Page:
Last Wednesday, the FOMC continued on its expected path of tapering, reducing purchases of U.S. Treasuries and MBS by another $10 billion each. The Fed also stated that policy rates would remain low for a “considerable time after the asset purchase program ends.” So why did the bond markets sell off after the Fed’s statement (and even more after Fed Chair Yellen’s press conference comments)? Because bond market participants made short-term bets based on what they believed would be ultra-dovish comments from the Yellen-led Fed. When Fed language was just merely dovish, these bets were taken off. We opined last Thursday that Wednesday’s volatility was probably due to bond market bets. Since late Wednesday, the yield of the 10-year U.S. Treasury note has been stuck, right around 2.78%. Why did the 10-year note yield halt (pause) around 2.78% when the economy is strengthening and the Fed might not be as dovish as some market participants expected? The story of the long end of the yield curve is the story of inflation.
Long-term interest rates are a proxy for inflation expectations. Since 1990 the spread between headline CPI (including much pointed- to-food and energy prices) has averaged about 234 basis points. At the present time, CPI YoY is running at 1.1%. Since the end of the recession, CPI has averaged 1.8%. Since January 2012, CPI YoY has averaged 1.7%. Since the Fed began QE∞ in September 2012, CPI YoY has averaged 1.5%. Get the picture? In spite of the most aggressive policy accommodation in U.S. history, the U.S. economy has been dealing with disinflation from the past two years. With disinflation (and even deflation) present around the globe, it is going to be difficult for CPI to get to the Fed’s comfort level of 2.0%. It could be even more difficult for Core PCE (the Fed’s favored measure of inflation) to reach 2.0% as it tends to run cooler than CPI. Do the math. If inflation averages in the mid 1.0% (the Fed does not expect to see 2.0% until the end of 2016), it is going to be difficult for the 10-year note to break over 4.00%.
We believe that the 10-year note could trade at a tighter spread to inflation than it had in the past. Although we believe that the growth of the U.S. economy will not break much above trend (3.00% or so), U.S. dynamism and demographics could (should) result in the U.S. economy outperforming its developed brethren. Higher U.S. rates could also attract capital which was previously invested in EM debt. We have seen evidence of this during the past year. Nearly every time long-term U.S. rates have risen, the dollar has strengthened. A 3.00% 10-year note has attracted investor capital. We also need to understand that higher Fed Funds Rates created headwinds against rising long-term rates.
Investors often misunderstand that when the Fed is raising policy rates, all rates must rise. Although it might appear this way at the beginning of a policy-tightening cycle, rising short-term rates often result in stalling and, eventually, declining long-term interest rates. The cycle typically plays out as follows:
- The economy accelerates causing inflation. As a result long-term rates begin rising.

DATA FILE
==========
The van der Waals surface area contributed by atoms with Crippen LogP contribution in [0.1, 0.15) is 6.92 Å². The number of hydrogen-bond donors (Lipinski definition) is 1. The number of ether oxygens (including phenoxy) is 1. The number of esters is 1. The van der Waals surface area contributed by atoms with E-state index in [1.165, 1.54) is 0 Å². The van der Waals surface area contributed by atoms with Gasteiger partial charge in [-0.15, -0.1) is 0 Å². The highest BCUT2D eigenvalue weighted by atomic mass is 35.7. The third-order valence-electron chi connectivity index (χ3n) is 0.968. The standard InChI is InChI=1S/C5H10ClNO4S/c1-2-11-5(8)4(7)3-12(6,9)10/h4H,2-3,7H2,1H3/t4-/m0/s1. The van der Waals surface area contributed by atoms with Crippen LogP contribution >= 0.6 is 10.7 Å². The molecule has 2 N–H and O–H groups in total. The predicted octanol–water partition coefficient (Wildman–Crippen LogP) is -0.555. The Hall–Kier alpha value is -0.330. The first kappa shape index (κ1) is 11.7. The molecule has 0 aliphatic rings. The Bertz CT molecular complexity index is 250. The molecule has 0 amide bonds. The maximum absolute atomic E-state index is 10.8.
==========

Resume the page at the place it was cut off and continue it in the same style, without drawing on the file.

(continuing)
- The Fed sees inflation pressures building and begin tightening policy (raising the Fed Funds Rate).
- As the Fed is usually behind the curve and the effects of Fed policy tend to lag, short-term and long-term rates rise together.
- However, as the Fed continues to tighten, higher short-term rates increase the cost of capital for lenders (which tend to borrow short and lend long). At the same time, higher long-term rates tend to reduce the demand for credit. The result is long-term rates which stabilize and the yield curve flattens.
- A flatter yield curve results in tight lending conditions which tend to slow the economy. At this point, inflation pressures abate as growth slows. Once again, the Fed is probably, once again, behind the curve and begins easing (lowering the Fed Funds Rate), but not before the economy is likely in recession.
- For a period of time, both short-term and long-term rates fall. However, when short-term rates are sufficiently low (a moving target), lending picks up, as does consumption and inflation pressures build. This starts the interest rate cycle anew.
Things are a little different now because the Fed had embarked on a mission to artificially lower long-term interest rates. On May 1st, 2013, the FOMC’s statement indicated that the Fed could begin tapering some time in 2013. Almost immediately, long-term rates began rising, essentially repricing to reflect interest rate and growth expectations. We believe that about half of the cyclical rise of long term rates has already occurred.
By Thomas Byrne – Director of Fixed Income – Investment Consultant
Thomas Byrne brings 26 years of financial services experience to Wealth Strategies & Management LLC. He spent the last 23 years as Director of Taxable Fixed Income for Citigroup, Inc. and predecessor firms in New York, NY. During the course of his long fixed income career, Mr. Byrne was responsible for trading preferred stock, corporate bonds, mortgage backed securities, government debt, international debt and convertible bonds. Mr. Byrne was also responsible for marketing, sales, strategy and market commentary within the taxable fixed income markets.
- November 2012 – Present, Wealth Strategies & Management LLC, Stroudsburg PA
- December 2011 – November 2012 – Bond Squad, Kunkletown, PA
- April 1988 – December 2011, Citigroup and predecessor firms, New York, NY
- June 1986 – March 1988 – E.F. Hutton, New York, NY